Remember to maintain the smile even after an encounter—in fake happiness encounters, you may often see an “on-off” smile that flashes and then vanishes quickly after 2 people go their separate ways.

When you flash a genuine smile, it’s an open invitation saying you’re friendly and willing to interact with others. You’re also perceived as more trustworthy and agreeable. A true smile shows you’re willing to cooperate and that you’re worthy of another person’s time and attention.

Some even add that a smile makes you look successful as it conveys confidence and professionalism.

Why not smile then?

Locking Eyes/eyes contact

You have doubtless had the experience when, across a noisy, crowded room, you lock gaze with another person perhaps of the opposite sex. It’s almost like a scene out of the movies – the rest of the world fades to grey while you and that other soul are momentarily connected in the mutual knowledge that they are looking at you and you at them.

On the flip side, some people will acknowledge that too much eye contact makes them uncomfortable and people who stare without letting go come across as creepy and irritating maybe even annoying.

Which is probably why psychologists recently tried to establish the preferred length of eye contact. They concluded that, on average, it is three seconds long (and no one preferred gazes that lasted longer than nine seconds).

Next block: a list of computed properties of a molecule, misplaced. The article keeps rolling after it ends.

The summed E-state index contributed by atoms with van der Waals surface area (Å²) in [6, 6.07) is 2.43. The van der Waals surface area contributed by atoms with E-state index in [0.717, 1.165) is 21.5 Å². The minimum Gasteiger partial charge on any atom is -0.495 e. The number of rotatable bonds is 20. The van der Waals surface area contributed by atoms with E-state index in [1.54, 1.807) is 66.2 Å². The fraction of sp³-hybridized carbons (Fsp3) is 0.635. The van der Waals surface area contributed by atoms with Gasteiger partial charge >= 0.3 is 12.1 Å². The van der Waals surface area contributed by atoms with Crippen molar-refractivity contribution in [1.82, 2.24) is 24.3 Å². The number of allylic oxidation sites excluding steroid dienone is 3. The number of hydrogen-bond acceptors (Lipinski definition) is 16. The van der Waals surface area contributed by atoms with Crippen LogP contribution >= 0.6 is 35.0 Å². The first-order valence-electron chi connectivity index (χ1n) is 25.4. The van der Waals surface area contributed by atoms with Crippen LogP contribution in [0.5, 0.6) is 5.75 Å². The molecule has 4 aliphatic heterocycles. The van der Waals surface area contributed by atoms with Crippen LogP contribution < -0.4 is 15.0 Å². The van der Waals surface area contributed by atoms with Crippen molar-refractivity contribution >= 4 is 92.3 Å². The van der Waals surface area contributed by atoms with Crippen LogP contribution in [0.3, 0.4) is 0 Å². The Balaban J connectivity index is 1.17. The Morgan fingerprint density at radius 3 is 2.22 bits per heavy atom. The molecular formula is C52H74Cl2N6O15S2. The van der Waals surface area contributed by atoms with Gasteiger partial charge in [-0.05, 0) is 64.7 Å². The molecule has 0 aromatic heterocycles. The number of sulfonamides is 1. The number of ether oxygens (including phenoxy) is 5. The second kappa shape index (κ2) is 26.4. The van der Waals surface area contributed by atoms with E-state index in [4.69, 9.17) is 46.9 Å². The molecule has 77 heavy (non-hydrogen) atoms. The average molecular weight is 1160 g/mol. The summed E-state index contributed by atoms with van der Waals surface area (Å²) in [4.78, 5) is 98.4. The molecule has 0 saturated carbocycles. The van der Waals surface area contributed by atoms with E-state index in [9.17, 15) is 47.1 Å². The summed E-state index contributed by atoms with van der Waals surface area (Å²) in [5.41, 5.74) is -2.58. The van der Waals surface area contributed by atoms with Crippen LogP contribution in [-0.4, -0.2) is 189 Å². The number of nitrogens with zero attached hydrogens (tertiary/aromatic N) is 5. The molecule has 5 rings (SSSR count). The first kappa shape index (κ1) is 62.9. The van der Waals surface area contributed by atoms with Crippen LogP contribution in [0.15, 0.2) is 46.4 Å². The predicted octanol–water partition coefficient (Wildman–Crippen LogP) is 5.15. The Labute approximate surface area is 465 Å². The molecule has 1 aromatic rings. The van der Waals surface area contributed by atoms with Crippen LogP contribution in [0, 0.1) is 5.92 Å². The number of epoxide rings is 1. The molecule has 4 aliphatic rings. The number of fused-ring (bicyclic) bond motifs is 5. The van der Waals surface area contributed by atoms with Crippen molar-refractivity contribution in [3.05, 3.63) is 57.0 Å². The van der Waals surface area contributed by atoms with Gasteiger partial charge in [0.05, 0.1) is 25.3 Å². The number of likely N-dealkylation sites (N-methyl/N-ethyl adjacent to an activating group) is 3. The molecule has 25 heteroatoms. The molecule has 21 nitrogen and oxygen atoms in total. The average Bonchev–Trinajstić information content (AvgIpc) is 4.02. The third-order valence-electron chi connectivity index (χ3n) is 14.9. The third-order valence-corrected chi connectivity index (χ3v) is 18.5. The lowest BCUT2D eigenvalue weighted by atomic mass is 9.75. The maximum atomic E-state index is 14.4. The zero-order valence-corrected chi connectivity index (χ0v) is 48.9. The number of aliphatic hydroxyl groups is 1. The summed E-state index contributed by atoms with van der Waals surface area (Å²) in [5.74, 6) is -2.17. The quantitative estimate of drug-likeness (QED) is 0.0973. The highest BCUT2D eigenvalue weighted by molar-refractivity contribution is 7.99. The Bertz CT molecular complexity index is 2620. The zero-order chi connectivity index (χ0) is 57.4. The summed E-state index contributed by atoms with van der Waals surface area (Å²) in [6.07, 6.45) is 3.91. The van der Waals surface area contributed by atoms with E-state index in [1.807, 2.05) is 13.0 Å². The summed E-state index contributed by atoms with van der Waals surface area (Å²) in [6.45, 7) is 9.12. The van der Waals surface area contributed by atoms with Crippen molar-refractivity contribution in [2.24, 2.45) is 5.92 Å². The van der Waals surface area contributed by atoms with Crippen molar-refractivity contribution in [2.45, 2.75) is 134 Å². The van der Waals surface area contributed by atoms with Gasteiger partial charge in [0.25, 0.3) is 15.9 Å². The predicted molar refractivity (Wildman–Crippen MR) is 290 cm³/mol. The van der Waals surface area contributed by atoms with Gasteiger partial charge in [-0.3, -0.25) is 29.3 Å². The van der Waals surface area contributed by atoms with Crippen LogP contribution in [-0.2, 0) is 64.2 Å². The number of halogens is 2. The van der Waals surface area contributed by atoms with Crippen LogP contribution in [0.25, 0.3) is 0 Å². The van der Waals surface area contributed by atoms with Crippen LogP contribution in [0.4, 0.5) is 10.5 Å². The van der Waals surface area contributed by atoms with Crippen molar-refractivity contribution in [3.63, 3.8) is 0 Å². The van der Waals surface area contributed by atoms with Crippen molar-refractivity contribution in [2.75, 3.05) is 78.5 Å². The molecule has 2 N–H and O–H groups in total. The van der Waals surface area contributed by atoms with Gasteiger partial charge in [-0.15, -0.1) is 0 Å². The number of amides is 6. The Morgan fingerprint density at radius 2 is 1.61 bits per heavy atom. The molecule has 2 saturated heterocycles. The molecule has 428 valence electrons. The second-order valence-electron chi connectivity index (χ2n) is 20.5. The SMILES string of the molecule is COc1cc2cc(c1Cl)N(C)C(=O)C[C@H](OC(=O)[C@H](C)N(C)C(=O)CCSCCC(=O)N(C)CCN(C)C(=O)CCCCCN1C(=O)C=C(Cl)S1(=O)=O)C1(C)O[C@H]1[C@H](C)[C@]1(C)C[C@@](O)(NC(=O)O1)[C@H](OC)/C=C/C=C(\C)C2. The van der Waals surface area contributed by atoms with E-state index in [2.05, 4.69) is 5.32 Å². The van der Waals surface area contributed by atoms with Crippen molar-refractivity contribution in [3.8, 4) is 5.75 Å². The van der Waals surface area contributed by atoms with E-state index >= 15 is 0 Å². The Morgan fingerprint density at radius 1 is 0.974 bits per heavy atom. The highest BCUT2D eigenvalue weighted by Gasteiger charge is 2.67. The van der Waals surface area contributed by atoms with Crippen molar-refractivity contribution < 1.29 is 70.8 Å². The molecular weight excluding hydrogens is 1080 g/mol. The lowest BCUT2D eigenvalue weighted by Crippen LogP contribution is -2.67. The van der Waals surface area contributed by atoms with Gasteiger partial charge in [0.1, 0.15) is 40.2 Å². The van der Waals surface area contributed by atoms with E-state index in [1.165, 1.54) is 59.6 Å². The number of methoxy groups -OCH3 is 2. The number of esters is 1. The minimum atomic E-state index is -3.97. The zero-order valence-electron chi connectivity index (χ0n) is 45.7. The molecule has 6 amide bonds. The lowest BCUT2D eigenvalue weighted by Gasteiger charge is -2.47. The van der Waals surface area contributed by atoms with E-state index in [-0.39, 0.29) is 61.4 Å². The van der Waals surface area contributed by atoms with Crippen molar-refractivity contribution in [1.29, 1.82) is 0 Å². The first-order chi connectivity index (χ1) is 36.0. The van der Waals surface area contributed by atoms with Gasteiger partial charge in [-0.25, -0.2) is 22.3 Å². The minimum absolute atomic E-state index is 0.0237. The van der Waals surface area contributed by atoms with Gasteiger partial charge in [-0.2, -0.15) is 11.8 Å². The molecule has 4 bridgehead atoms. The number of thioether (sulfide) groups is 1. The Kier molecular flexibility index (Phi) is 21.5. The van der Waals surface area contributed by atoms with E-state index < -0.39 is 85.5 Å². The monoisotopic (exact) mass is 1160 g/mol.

A steady gaze creates a mixed bag of emotion. If the person you’re talking to is comfortable with you, they’re more likely to find you trustworthy if you hold eye contact. If they’re unsure about you, a long look will make you seem more threatening. And no matter what someone thinks of you, everyone has an eye contact threshold where things start to feel … awkward. 9 seconds!

Increased eye contact also indicates the other person may be curious, as when people are more attentive to their surroundings, their blink rate will generally decrease.

Longer eye contact, especially from people who are high-status, makes us feel favored.

What is now becoming clear is that some of our eye movements may betray our thought process.

Research shows that pupil dilation is linked to the degree of uncertainty during decision-making: if somebody is less sure about their decision, they feel heightened arousal, which causes the pupils to dilate. This change in the eye may also reveal what a decision-maker is about to say.